The Ancient Greeks sailed to the Sochi area in the fifth–sixth centuries BC and kept visiting it till about first century BC. They encountered the Aehi, Zygii and other people who were apparently keen for the luxury goods brought by Greeks and exchanged them for slaves. Slaves were a major commodity of the time, and thus the Caucasian coast became a slave trade center. An ethnic group of a few thousands of Greeks still lives around Krasnaya Polyana. Between 2,000 and 1,800 BC, the coastal area around Sochi had one cultural entity. During this period, numerous stone monuments (dolmens) were built around Sochi, and at least fifty remain to the present day. It is still unclear how these tombs weighing tens of tons were built with such an accuracy (some stones match each other within millimetres), and what exactly their purpose was. Numerous bronze tools and trade objects, dated to 800–700 BC, were found near Sochi indicating active exchange with the nearby areas.
 
Source Wikipedia. See also the website and picture gallery here.
 

  

I AM GREEK AND I WANT TO GO HOME
INDEPENDENT MOVEMENT FOR THE REPATRIATION OF LOOTED GREEK ANTIQUITIES
by
Ares Kalogeropoulos
Web design skoumas © iamgreek.gr 2012

The arguments for and against the restitution of the Parthenon Reliefs (the Elgin Marbles) continue unabated. Should the reliefs be returned to their place of origin in Greece or remain at the British Museum. Ares Kalogeropoulos believes passionately that they should be repatriated and writes on his website the following –

In mid-August 2009 the photographer and composer Ares Kalogeropoulos visited the British Museum in the city of London in Great Britain. Entering and passing through countless Greek rooms in the museum he saw something that inspired awe in him but also caused him great pain. Awe at the infinite beauty of the Classical Greek works, and pain that these items were all so far from the mother earth that had given birth to them. Room 18, named by the British as the Parthenon Room was what made him take out his camera and start capturing evidence of the most heinous of cultural crimes to be perpetrated in recent history: the sacrilegious defilement of the greatest monument and symbol of world culture, and the illegal retention in a foreign place of 65% of the artefacts that had decorated it. Far from the sun and sky of Athens. Broken, humiliated and above all, HALF of the monument. Pieces of the Parthenon, which has stood there in Athens for thousands of years, now fixed and hanging without any meaning at all.

This photographic archive remained in his computer until the middle of February of 2012 when it came to light because of an internal desire of the artist to express himself by making known this cultural crime to the world.

THE MOVEMENT
The first photograph was uploaded to Ares Kalogeropoulos Facebook profile in February of 2012. This photo was followed by many others that were posted daily to the profile and were then broadcast by thousands of people at an impressive and stunningly increasing rate.

There was only one message and it was clear:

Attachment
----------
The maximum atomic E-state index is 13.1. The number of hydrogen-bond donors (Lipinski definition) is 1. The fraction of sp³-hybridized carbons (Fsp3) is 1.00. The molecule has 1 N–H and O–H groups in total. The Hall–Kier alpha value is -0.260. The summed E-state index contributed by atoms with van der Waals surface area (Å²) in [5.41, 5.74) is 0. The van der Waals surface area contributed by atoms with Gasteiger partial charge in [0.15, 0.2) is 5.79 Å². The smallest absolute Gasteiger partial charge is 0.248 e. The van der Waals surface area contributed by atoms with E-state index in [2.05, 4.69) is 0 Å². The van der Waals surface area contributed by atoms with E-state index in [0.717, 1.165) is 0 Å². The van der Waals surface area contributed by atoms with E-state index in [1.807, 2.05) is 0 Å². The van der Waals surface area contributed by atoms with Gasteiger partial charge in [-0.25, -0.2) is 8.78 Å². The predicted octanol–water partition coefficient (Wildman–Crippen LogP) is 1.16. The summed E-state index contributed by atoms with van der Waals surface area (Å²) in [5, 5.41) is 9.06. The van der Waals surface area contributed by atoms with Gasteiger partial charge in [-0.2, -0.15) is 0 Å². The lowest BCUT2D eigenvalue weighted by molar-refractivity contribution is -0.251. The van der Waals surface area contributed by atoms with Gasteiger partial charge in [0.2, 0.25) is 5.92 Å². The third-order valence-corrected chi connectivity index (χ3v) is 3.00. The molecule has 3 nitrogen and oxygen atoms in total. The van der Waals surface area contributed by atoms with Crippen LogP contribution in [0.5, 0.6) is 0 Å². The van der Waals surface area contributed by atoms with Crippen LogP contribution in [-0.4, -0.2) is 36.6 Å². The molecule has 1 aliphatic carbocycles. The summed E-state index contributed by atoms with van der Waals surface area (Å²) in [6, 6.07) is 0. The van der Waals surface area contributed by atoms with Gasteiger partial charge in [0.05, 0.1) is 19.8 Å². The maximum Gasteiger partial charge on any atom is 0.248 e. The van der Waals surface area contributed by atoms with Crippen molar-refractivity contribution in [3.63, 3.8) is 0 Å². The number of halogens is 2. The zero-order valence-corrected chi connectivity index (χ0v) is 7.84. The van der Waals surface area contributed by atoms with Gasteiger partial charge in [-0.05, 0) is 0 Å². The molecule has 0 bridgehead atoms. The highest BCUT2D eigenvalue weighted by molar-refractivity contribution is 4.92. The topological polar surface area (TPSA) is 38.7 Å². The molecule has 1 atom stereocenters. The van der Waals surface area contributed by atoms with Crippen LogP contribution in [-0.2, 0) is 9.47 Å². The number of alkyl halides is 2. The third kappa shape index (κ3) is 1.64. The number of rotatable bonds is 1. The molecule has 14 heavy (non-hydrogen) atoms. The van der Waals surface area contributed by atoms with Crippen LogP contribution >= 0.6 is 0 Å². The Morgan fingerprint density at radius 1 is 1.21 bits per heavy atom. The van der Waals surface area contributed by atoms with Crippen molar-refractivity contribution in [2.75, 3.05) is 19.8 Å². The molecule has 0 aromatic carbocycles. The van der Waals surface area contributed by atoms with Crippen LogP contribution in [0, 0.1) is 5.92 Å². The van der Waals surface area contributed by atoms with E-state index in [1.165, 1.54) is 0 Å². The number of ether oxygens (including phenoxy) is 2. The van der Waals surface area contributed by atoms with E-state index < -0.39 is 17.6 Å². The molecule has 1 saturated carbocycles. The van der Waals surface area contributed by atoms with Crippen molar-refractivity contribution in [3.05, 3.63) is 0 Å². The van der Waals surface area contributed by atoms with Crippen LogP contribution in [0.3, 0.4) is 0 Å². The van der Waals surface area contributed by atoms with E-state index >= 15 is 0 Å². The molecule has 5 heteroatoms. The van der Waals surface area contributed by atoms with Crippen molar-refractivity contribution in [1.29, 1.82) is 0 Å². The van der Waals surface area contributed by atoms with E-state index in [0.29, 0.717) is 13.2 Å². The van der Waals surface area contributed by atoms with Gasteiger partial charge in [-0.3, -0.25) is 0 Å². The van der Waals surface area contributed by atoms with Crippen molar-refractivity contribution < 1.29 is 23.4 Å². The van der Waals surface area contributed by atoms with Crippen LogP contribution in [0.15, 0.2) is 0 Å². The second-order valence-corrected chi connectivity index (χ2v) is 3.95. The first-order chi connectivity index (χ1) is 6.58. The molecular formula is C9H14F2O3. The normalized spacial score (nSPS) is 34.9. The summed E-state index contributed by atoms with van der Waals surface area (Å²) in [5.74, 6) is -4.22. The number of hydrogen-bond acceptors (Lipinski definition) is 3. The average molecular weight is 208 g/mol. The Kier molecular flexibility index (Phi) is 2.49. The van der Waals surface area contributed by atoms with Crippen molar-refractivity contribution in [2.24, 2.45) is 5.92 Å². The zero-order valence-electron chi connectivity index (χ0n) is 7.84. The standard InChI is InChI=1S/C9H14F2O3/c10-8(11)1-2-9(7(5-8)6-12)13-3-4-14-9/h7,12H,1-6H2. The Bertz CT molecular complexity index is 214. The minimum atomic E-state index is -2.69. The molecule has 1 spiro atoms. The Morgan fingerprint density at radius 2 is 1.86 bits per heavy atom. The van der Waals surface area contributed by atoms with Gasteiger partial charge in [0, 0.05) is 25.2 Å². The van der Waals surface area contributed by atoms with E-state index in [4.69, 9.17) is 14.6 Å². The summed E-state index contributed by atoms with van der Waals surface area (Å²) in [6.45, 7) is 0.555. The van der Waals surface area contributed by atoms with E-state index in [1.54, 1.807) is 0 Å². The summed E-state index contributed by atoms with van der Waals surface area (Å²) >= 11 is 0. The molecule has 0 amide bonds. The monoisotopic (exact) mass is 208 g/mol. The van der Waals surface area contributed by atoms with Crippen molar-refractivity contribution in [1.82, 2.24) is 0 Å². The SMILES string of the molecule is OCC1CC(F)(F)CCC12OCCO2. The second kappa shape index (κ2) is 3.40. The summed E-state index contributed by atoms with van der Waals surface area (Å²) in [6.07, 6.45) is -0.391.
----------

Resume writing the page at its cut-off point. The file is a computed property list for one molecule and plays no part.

“I AM GREEK AND I WANT TO GO HOME”.

It may have started as a personal expression of the artist seeking justice by projecting such an historically important cultural problem but public support through postings and actions turned it into a movement.

Ares Kalogeropoulos

More here. See also our earlier post here.

 

A 57 second video in support of the international campaign by S.E.A. (Greek Archaeologists Association) against IMF/EU cuts in culture – not only in Greece but elsewhere. This video was published on 18 May 2012 by S.E.A. ARCHAEOLOGISTS and is inspired by recent museum thefts in Athens and Olympia. Nineteen thousand archaeological sites are now in danger.

ACT NOW: MONUMENTS HAVE NO VOICE. THEY MUST HAVE YOURS

 

Writing in The Guardian yesterday, archaeologist Mike Pitts reports on the belief of some campaigning for the restitution of the Elgin Marbles to Greece that, “It [The Parthenon] inspired the Renaissance and Byron, and now the many who would like to see the bits in the British Museum – about half the surviving sculptures – given back to Greece.” But what part of Greece should the bits be given back to? Surely not (as Mike points out) to the Parthenon itself as that site remains a place of shambolic restoration where little or nothing ever seems to happen and where, in these cash-strapped times, that situation is unlikely to change (not to mention that the Parthenon is on a hilltop in the middle of one of Europe’s most polluted cities). So, if not to the Parthenon itself, then where? To the new Acropolis Museum in Athens? If the Elgin Marbles were moved there from the British Museum they would simply be moving from one museum to another – actually to a museum where fewer people are ever likely to see them.

For those who argue that the Elgin Marbles are somehow unique shows a bias towards Western culture and an ignorance of the British Museum’s collection (and purpose). The Chinese have an equally valid case for having the Dunhuang  paintings and manuscripts returned from the BM and the British Library – ditto Egyptian and Syrian objects to those countries. In fact 99% of the objects in the BM are unique, and a case could be made for the restitution of any and all of them. Result – a very dull if not half-empty British Museum.

There are several points in the Elgin Marbles restitution argument (and the restitution of museum objects in general) that might be worth remembering. The first (unless the law has changed) is that the British Museum is unable to dispose, by any means, of  an object in its collection. That, and national interests aside, would it actually benefit humanity to return the Elgin Marbles to their place of origin? The Marbles are a good example where it would not, as they would inevitably end up in the Acropolis Museum, not on the Parthenon, where they would be seen by fewer people than at present. Ironically, during the Olympics this year, more people are likely to see the Marbles at the British Museum than they would if they were on display in Athens. It’s also worth asking whether an object would be better conserved and displayed in its new location than its present location – if it isn’t then the case for restitution becomes null and void.

Other points perhaps worth remembering are that, with advances in digital technology and the very high standard of reproductions now achievable, is it really necessary to have the ‘original’ on display in its place of origin (or, in some cases, even on display)? Surely the guiding principle should be how well an object can be preserved for posterity while allowing the maximum number of people to appreciate it (or a replica of it). We can see that trend already at Lascaux and at the Takamatsuzuka Kofun in Japan. There is, perhaps, at least one exception to that rule – ie when an object such as the Haisla totem pole which Mike Pitts mentions in his article, or any other object still forming part of a living tradition, has been taken out of that tradition and out of the context for which it was intended.

Guardian article here. See also Greg Jenner’s article in today’s Huffington Post.